mago8388 1,785 Views
Joined: Aug 26, '15;
Posts: 166 (40% Liked)
; Likes: 177
I think you've be fine as it is and if you have a MS in psychology you'd be a great asset in a psych hospital, clinic or practice. You could probably be the manager of the psych floor and make lots of money. I wouldn't get a BSN and this point, tiu have plenty of education and a BSN doesn't really make a huge difference. It hasn't for me other than have hiring managers say that its good I have a BSN but haven't seen a difference in pay because of it.
Time to look for another job hun. Try looking for a day job. Try applying for med surg RN1 positions at a hospital, or try a medical practice or even Home Care. Looks like you need a change of pace. SNF can be very stressful and everyone I know that have worked in one have told me they absolutely hated it.
Was it hard to work while in NP school? Were you full time? I have a kid and Im a single mom so I need to work full time and also go to school. Dont mind doing school part time but I need to keep food on the table and day care and pay bills so I'm really nervous about not being able to manage. I don't want to end up broke just because I'm going to school.
Ive been thinking about enrolling in an NP program here in Houston. However I'm scared of piling up students loans. Right now I only owe about 3k from my RN-BSN and I heard you can go up to 50k or more just for the NP program. I've been thinking about ACNP or FNP. I currently work in adult psych, have previous pediatric and adult Med-Surg Tele experience. Which program will be worth my investment? I don't have a lot of debt now and don't want to end up in so much debt that I'll have to live on ramen noodles for the next 10 years.
Did you find anyone?
Like the pp said, its also most likely poor self esteem. I know this Doctor in my hospital that won't make eye contact when talking to you. He walks right in and he's like: can I see my patients charts? In a demanding way. But its most likely insecurity on his part. He can't probably handle having a conversation with some fine ass nurses like the ones on my floor and when he talks to his patients we can tell how uncomfortable and fake he sounds. He sort of talks to his patients the way you talk to a 4 year old when they get a boo boo. I guess a Social skills class is not included in the Medical school curriculum.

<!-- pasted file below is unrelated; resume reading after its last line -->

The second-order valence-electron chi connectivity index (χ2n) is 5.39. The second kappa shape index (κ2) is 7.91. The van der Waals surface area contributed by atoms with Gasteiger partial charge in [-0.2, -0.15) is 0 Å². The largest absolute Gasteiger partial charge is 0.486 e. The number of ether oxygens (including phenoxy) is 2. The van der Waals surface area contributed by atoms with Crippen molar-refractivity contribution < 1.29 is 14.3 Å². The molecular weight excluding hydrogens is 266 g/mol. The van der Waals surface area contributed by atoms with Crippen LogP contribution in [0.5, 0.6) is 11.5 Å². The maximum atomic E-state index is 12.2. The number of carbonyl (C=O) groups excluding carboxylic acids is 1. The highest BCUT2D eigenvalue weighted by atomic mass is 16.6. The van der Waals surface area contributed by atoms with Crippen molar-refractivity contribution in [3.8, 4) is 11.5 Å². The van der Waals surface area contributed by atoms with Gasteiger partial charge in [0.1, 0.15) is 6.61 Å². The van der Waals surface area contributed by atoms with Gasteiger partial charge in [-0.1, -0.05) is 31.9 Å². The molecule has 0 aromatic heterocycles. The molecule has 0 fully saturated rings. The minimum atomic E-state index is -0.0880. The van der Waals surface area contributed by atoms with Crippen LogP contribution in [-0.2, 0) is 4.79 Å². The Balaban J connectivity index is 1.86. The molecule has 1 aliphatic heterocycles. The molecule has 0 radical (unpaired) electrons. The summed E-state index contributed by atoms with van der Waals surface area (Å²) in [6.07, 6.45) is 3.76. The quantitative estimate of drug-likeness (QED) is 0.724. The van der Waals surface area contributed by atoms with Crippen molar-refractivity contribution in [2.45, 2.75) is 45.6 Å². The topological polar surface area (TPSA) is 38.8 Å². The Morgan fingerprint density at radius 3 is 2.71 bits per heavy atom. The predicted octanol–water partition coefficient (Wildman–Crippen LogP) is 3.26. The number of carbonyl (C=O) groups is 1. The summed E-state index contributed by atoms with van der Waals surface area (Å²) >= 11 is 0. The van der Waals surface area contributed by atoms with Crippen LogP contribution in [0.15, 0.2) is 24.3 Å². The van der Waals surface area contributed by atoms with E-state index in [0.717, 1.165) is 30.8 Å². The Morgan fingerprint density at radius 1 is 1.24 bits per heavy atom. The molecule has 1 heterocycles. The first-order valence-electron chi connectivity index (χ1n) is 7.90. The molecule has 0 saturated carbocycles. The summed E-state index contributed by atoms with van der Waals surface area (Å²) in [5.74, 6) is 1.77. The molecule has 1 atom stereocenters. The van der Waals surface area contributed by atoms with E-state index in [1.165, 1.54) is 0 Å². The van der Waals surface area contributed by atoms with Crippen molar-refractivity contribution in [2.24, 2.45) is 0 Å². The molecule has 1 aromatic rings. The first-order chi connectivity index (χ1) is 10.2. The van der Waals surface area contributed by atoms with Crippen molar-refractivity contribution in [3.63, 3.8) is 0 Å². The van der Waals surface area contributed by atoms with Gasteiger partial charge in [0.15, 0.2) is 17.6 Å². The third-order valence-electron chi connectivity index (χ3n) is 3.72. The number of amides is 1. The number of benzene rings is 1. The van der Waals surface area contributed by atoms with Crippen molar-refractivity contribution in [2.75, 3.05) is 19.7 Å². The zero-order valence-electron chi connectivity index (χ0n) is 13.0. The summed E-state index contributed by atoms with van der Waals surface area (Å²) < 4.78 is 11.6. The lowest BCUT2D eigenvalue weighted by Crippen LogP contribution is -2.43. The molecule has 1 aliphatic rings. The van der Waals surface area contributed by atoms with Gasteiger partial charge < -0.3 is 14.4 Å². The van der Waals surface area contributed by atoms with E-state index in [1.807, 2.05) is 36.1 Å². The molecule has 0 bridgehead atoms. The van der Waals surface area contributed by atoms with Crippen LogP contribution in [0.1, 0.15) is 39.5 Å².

I wouldn't address it with them. I'd go to their supervisor and bring other people that have heard it too. And I'd let the DON know that this is going on. Any respectable facility that values their nurses will call them out on in and address the situation.
I think he's paranoid and needs a psychiatrist.
Are you by any chance in downtown Houston? Because that is happening in the hospital I work for. I love my job and the people I work with and my patients but there were a few bad patient related events throughout the hospital that they were on the verge of losing CMS funds and closing down.
Like VickyRN said, I, too, advise my students to secure personal/individual liability insurance. But, I advise them to purchase while still a student.
With NSO, these rates are around $29 /year for 1,000,000/6,000,000 coverage. It is rare a nursing student is successfully sued, but they are named in lawsuits. It is, as I pointed out, a small fee for peace of mind.
Listen to breath sounds. Do they have wheezing? What triggers their asthma? Certain fragrances, pollen, certain chemicals, dust? Are they in any inhalers? For how long? How often do they use their rescue (albuterol) inhaler? If it's every few hours you know it's out of control.
Don't they require a year of clinical experience to accept you in their NP program? Most school I know of do.
Don't you cardiovert when it's Vtack that's symptomatic?
To always check the patient before checking the machine that's beeping.
RNS can insert and give IV meds. You don't need an extra certificate for that. Of course make sure you have an MD order for that.
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